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J Am Diet Assoc. 1998 Jan;98(1):35-9.

Lower fat intake as a predictor of initial and sustained weight loss in obese subjects consuming an otherwise ad libitum diet.

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Department of Community Health, University of Auckland, New Zealand.



To determine what predicts initial and sustained weight loss in subjects consuming a reduced-fat diet ad libitum and the relationship between achieved level of fat intake and weight loss.


Placebo arm of a randomized, controlled trial of a weight-loss drug (dexfenfluramine) in the context of an ad libitum, reduced-fat diet.


Thirty-nine subjects (initial mean body mass index +/- standard deviation = 34.9 +/- 3.4; body mass index is calculated as kg/m2) from the placebo group who completed the 9-month study.


Dietary assessment and education (month 0) followed by monthly meetings during the single intervention of reducing fat intake (months 1 through 6); one follow-up at 9 months.


Initial weight loss (first 3 months) and sustained weight loss (over 9-month period).


Dietary intake, body size, exercise levels, age, and gender were included in multiple regression linear models of initial and sustained weight loss if they were significant independent predictors.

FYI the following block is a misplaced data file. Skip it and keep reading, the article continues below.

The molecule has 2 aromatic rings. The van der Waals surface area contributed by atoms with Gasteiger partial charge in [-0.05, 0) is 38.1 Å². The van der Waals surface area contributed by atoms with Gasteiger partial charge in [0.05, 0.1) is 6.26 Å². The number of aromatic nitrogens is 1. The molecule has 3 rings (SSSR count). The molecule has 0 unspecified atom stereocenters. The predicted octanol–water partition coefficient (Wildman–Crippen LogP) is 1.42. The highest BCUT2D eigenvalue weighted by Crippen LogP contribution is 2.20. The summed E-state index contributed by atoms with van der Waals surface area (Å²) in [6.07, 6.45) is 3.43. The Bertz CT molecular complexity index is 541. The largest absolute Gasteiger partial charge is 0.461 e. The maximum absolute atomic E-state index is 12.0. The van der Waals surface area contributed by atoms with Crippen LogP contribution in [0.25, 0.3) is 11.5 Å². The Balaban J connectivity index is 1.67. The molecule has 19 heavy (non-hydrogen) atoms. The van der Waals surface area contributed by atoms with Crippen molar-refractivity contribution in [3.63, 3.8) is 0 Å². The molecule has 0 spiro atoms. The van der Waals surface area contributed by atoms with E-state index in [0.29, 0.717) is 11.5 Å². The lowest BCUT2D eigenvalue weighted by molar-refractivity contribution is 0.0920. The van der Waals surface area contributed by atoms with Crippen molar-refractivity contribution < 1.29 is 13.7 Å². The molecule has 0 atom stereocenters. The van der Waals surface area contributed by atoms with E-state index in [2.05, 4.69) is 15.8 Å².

Greater initial weight loss was associated with a greater decrease in fat intake and a lower achieved fat intake at 3 months. Greater sustained weight loss was associated with a lower achieved fat intake, a higher baseline waist circumference, and higher moderate-intensity exercise levels (months 3 and 6). Weight loss occurred in all subjects who reported a fat intake of 40 g/day or less.


The obese persons most likely to achieve and sustain weight loss on an ad libitum, reduced-fat diet are those who can substantially reduce fat intake, those with high initial levels of abdominal fat, and those who undertake regular moderate-intensity exercise. A target of less than 40 g fat per day might be an appropriate goal to ensure weight loss, but dietary underreporting and the difficulty of sustaining very-low-fat intakes need to be considered.

[Indexed for MEDLINE]

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